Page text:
A rapist doesn’t give a damn if the woman want’s it or not or doesn’t care about her consent. Versus a big egoed player, he may be a jerk, but the lyric or use of that word from him saying he knows she wants it. doesn’t mean he doesn’t care about her consent, as he does, the lyrics are just showing his ego as in “she doesn’t want me now, but I’ll sweet talk her into being attracted to me”, there’s not imply from, if she doesn’t end up wanting him that he’ll do something against he consent. Just cockiness to me. The hurt and tear the ass up part, that doesn’t mean he plans on hurting her or doesn’t care if she does or rape. I see it as more huge male ego meaning the sex is consent, but he’s got such a big dick and all, that she’s gonna feel “sore” from him banging her so hard and good. You hear that in other songs with the lyric “beat the pussy up” from Wu tang clan. I take it as a reference for rough sex domination but not something she doesn’t want, but does. It’s no different from boyfriends, maybe dumb ones bragging how his gf was walking bowlegged the next day from the good fuck her gave her. I’ve seen girls say something about being sore or not walking right either the next day sometimes, and not of them feeling violeted but from rough sex that they enjoyed. Maybe not the soreness after, but that happens or some like it. It’s about intent with the lyrics. To me, it’s telling a story of a cocky man and a good girl, a player and a good girl, not a rapist hoping to have sex with a girl and if she doesn’t, he’s going to force it on her or take advantage. And the nudity, actually according to robin thicke was the director’s idea, whose a woman, she wanted the nude version. Robin thicke had two videos, the censored and uncensored.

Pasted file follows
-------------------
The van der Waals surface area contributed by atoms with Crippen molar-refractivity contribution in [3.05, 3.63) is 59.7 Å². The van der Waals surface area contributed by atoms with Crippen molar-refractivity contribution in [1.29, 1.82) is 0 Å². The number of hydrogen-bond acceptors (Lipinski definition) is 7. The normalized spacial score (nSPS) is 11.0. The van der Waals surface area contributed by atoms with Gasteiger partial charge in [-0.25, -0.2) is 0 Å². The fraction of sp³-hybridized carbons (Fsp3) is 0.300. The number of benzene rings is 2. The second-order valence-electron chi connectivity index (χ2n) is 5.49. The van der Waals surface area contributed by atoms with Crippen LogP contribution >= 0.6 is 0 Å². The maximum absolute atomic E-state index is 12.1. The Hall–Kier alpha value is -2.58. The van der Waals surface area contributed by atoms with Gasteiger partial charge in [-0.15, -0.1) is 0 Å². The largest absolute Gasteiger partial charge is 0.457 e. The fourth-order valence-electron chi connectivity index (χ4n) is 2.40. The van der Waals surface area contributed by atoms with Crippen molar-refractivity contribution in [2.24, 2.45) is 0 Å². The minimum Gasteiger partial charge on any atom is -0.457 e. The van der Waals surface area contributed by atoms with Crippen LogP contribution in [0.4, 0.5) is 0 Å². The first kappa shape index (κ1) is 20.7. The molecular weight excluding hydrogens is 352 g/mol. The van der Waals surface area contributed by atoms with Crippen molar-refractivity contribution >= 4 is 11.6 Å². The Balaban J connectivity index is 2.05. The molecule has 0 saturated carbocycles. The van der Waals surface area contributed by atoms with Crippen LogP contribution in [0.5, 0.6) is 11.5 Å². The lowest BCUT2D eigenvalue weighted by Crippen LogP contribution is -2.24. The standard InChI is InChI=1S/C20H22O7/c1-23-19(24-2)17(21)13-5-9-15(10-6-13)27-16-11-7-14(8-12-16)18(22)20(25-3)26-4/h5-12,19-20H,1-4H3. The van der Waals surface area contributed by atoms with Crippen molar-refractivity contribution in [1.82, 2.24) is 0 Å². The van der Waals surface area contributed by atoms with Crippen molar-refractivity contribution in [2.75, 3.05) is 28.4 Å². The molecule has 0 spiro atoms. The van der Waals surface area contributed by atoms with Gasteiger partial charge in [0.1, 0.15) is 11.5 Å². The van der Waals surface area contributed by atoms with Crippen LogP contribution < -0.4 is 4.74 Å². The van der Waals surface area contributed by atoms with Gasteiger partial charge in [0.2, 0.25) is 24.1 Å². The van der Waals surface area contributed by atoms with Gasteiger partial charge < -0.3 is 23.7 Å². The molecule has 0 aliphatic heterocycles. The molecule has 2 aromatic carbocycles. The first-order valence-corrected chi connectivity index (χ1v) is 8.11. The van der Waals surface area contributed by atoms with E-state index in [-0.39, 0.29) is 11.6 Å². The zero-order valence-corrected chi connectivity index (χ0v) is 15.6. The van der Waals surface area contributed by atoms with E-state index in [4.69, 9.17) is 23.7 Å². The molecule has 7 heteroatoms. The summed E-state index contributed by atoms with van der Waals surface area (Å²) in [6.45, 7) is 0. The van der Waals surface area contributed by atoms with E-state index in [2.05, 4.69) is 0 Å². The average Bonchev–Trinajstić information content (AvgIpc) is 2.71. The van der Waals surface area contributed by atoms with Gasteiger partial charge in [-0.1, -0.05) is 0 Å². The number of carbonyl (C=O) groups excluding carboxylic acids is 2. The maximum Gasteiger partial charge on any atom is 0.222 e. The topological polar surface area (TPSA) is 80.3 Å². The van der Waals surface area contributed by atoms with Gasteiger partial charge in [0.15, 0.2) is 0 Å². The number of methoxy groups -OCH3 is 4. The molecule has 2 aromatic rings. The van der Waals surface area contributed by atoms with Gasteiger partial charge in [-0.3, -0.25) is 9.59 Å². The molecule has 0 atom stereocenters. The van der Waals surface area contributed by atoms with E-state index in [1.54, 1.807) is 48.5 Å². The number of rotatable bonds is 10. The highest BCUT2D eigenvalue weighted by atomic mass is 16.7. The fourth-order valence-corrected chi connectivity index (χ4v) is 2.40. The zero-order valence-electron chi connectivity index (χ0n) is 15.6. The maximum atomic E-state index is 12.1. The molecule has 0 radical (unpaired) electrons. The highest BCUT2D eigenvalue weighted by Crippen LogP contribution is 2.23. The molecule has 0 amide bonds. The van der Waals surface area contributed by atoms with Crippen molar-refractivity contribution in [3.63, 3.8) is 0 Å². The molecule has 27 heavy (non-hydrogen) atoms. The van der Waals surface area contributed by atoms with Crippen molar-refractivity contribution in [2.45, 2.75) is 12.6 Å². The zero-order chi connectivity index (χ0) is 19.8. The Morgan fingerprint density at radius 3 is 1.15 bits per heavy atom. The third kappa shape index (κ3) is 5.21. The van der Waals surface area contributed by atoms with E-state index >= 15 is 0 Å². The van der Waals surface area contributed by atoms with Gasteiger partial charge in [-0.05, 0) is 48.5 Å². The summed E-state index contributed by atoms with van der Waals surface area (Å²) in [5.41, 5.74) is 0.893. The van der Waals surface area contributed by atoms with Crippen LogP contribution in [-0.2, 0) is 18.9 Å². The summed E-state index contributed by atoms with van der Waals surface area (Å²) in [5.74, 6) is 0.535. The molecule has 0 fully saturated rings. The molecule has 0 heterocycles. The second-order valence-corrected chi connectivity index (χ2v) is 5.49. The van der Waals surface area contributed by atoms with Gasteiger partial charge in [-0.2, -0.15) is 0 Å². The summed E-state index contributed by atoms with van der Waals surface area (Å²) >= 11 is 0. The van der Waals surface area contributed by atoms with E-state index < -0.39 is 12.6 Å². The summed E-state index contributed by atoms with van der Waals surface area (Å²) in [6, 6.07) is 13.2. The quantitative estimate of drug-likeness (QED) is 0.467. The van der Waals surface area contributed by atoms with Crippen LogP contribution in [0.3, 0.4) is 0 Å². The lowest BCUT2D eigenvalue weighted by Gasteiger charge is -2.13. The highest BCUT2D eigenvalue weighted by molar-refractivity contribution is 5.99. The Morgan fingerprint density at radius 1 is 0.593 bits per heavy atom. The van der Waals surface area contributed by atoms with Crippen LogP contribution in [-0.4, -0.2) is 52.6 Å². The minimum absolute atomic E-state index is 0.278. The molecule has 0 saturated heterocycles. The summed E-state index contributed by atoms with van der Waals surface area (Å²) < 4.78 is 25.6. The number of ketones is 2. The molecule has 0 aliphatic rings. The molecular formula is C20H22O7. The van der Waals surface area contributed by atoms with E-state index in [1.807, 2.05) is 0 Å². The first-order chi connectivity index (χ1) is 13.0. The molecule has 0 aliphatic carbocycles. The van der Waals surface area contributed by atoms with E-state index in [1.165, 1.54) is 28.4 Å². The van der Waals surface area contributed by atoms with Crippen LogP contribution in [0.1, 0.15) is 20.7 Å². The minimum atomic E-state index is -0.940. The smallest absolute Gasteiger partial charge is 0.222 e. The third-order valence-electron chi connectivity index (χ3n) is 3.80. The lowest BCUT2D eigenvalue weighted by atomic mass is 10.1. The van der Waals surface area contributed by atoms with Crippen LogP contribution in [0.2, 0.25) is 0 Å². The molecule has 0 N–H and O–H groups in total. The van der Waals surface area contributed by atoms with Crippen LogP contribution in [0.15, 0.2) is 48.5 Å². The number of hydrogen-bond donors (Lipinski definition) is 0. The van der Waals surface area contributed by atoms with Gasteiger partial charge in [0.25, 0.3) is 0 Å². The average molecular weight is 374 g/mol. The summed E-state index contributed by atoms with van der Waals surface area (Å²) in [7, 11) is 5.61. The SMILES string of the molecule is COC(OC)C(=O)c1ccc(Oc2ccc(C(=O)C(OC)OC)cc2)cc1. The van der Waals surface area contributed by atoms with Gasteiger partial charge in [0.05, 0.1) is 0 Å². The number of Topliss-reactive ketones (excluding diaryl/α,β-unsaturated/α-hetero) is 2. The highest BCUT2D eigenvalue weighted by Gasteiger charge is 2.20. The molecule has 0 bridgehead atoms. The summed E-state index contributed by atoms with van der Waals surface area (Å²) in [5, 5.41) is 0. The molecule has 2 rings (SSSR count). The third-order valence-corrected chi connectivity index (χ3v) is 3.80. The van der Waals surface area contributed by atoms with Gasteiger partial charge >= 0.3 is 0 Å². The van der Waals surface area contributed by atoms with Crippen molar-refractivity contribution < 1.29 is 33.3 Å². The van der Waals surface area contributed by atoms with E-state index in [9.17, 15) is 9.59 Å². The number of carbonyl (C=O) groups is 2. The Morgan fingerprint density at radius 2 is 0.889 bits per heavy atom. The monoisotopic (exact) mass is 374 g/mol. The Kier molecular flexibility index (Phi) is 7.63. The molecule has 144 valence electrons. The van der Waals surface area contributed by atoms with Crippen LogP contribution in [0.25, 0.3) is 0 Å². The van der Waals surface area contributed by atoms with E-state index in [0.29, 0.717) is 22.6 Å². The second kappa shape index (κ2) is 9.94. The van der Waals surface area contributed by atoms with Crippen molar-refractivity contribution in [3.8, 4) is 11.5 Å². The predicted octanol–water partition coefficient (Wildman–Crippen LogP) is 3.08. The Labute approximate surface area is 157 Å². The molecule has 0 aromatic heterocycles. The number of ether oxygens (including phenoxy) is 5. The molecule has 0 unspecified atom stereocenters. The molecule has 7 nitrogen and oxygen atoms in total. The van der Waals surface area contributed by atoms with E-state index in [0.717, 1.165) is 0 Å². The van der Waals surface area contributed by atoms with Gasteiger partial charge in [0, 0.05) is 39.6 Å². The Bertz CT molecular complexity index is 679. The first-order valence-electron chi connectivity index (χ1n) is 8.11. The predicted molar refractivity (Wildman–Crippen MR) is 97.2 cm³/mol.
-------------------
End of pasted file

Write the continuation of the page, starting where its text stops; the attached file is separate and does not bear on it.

• As I wrote to a couple others, The problem is that the song thinks the way rapists do and in that way can encourage rape. Rapists think that their ways of thinking are commonplace.

  9. I really liked that song! I had no idea that it mean all those things. :(( And now I really like the two videos with the ladies dissin’ the dudes and making fun of Robin Thicke. Sometimes it is nice to be dominated, if you like that sort of thing… However it is never nice for anyone that you don’t like or don’t know to force themselves on you WITHOUT CONSENT. That should be, and is illegal. I have a game that I play with my man, roll play, where I tell him no in different scenarios, and he goes ahead and takes it forcefully. If I don’t like it or I’m getting hurt, I raise my right hand to signal that I am serious and he should stop. Now I can’t think of any other situations that would be proper for a man to force himself on a woman.